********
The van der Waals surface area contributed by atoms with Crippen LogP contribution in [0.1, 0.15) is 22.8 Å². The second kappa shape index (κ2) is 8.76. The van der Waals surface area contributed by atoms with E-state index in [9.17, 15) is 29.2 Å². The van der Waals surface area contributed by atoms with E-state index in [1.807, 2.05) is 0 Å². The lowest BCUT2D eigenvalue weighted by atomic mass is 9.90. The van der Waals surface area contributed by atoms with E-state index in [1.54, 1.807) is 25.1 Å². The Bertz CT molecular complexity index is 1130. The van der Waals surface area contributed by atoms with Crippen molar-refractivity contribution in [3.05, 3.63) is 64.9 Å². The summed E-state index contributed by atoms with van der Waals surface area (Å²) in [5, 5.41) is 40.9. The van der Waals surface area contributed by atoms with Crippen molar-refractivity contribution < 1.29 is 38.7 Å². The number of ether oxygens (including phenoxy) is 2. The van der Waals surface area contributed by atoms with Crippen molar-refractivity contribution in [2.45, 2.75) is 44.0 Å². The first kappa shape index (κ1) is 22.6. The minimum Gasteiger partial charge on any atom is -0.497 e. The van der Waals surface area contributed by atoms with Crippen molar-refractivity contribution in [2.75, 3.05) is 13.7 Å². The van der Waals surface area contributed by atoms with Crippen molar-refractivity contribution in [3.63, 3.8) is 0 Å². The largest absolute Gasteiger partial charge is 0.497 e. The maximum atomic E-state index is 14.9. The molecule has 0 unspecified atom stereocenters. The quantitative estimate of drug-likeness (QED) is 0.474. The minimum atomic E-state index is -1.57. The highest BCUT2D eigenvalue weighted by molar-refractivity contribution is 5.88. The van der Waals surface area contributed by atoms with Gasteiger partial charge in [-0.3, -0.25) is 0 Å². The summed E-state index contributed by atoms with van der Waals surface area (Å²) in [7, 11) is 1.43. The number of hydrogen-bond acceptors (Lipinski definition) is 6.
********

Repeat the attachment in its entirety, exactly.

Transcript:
The van der Waals surface area contributed by atoms with Crippen LogP contribution in [0.1, 0.15) is 22.8 Å². The second kappa shape index (κ2) is 8.76. The van der Waals surface area contributed by atoms with E-state index in [9.17, 15) is 29.2 Å². The van der Waals surface area contributed by atoms with E-state index in [1.807, 2.05) is 0 Å². The lowest BCUT2D eigenvalue weighted by atomic mass is 9.90. The van der Waals surface area contributed by atoms with E-state index in [1.54, 1.807) is 25.1 Å². The Bertz CT molecular complexity index is 1130. The van der Waals surface area contributed by atoms with Crippen molar-refractivity contribution in [3.05, 3.63) is 64.9 Å². The summed E-state index contributed by atoms with van der Waals surface area (Å²) in [5, 5.41) is 40.9. The van der Waals surface area contributed by atoms with Crippen molar-refractivity contribution < 1.29 is 38.7 Å². The number of ether oxygens (including phenoxy) is 2. The van der Waals surface area contributed by atoms with Crippen molar-refractivity contribution in [2.45, 2.75) is 44.0 Å². The first kappa shape index (κ1) is 22.6. The minimum Gasteiger partial charge on any atom is -0.497 e. The van der Waals surface area contributed by atoms with Crippen molar-refractivity contribution in [2.75, 3.05) is 13.7 Å². The van der Waals surface area contributed by atoms with Crippen molar-refractivity contribution in [3.63, 3.8) is 0 Å². The largest absolute Gasteiger partial charge is 0.497 e. The maximum atomic E-state index is 14.9. The molecule has 0 unspecified atom stereocenters. The quantitative estimate of drug-likeness (QED) is 0.474. The minimum atomic E-state index is -1.57. The highest BCUT2D eigenvalue weighted by molar-refractivity contribution is 5.88. The van der Waals surface area contributed by atoms with Gasteiger partial charge in [-0.3, -0.25) is 0 Å². The summed E-state index contributed by atoms with van der Waals surface area (Å²) in [7, 11) is 1.43. The number of hydrogen-bond acceptors (Lipinski definition) is 6.